All these variables (Table 1) contribute to achieving academic success in accordance with learning strategies, the way of doing homework, and the efficient organization of the time allocated to study and extracurricular activities [37]. The same study mentions that emotional stability plays a very important role in terms of concentration and attention to schoolwork, while anxiety and negative emotions are associated with absenteeism and low academic performance. Extroverts have better school results due to their increased energy and positive attitudes, these characteristics being accompanied by a desire to understand the lessons and assimilate the information taught by the teacher.
There are children who fail to obtain passing grades in some exams because of just one section, although they have learned and could verbalize the responses to items. However, they are not able to focus enough during tests or do not understand the requirements of certain items. This is due to the types of dominant intelligences, which is why specialists consider it necessary to evaluate children differently so as to highlight students’ qualities and thus encourage them to use their skills outside the school too [38]. A test should not simply involve writing on paper the acquired knowledge, it can also be expressed in the form of video projects that include linguistic, musical, and spatial elements (pictures, graphs). If children were evaluated according to their skills, the average number of students with school achievements would increase as a result of improved learning strategies [23].
In a 2015 study conducted in a Canadian school [39], the School Motivation and Learning Strategies Inventory was administered to a group of 404 sixth-grade students. The authors specify that writing and research skills are the most significant for the accumulation of information from a variety of sources and the educational development of students. Achieving satisfactory outcomes depends on skill development, effective time management and stress management. A group of 1,300 students from three schools in Florida participated in a study aimed at assessing their learning strategies, after which they reported that the School Motivation and Learning Strategies Inventory (SMALSI) had helped them realize the importance of setting goals and thinking about their future career orientation [40].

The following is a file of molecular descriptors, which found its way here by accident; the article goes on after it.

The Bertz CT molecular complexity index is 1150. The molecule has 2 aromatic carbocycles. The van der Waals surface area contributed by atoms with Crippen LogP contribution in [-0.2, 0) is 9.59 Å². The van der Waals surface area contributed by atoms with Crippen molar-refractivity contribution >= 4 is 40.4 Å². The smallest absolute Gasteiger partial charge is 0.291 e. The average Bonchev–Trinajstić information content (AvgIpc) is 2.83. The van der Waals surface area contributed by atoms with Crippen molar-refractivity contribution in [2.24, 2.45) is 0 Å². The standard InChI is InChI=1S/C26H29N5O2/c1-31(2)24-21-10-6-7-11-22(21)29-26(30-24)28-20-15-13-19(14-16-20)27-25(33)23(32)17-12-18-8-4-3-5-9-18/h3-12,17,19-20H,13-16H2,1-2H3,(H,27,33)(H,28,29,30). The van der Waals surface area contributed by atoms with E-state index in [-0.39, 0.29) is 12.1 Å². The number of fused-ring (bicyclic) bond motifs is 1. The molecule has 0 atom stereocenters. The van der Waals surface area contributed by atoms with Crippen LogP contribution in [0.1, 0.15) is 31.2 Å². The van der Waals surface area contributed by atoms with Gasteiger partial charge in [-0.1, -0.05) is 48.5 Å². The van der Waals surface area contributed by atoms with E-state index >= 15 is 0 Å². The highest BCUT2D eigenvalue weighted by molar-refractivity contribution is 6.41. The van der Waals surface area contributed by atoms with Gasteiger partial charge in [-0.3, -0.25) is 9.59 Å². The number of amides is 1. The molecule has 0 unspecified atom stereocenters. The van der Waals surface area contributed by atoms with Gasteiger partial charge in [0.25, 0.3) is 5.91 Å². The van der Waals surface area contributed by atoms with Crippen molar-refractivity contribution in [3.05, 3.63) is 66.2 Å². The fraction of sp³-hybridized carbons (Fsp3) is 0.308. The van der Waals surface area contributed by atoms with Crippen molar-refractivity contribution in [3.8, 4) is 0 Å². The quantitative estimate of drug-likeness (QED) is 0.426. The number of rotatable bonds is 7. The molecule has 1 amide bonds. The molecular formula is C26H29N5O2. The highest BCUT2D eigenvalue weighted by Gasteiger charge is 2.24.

Cognitive skills have always been overestimated compared to other aspects, such as emotional and social ones. Research demonstrates that educational outcomes are closely related to emotional intelligence, and in-school pedagogical guidance should include good classroom management to later design emotionally based learning environments [41]. The traditional school system mainly depends on visual and verbal intelligences; however, a study of 168 students has revealed that young people prefer active learning, which involves movement and emotional experiences, such as kinesthetic and musical intelligences. A reason for the decline in academic interest may be related to disappointing results achieved in traditional types of evaluation. Children may become discouraged and lose confidence in their cognitive skills, which in turn leads them to lose their professional interest and values [42]. Closely related to school motivation is school satisfaction, which can be stimulated by a modern teaching style, the integration and optimization of educational resources in an original way and the adaptation of lessons to the needs and expectations of students [43].
The relationship between cognition and motivation has an impact on the effectiveness of learning strategies, which justifies children’s options for different school or leisure activities. The sports coach’s verbal encouragement provides a sense of well-being, optimism, and motivation for success, and this attitude is transferred to the school environment. The idea of performance implemented through sport is more effective for school success than classical methods existing in the educational system, and teachers should use the verbal encouragement method as a form of stimulating the learning process [44].


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Subjects: Dance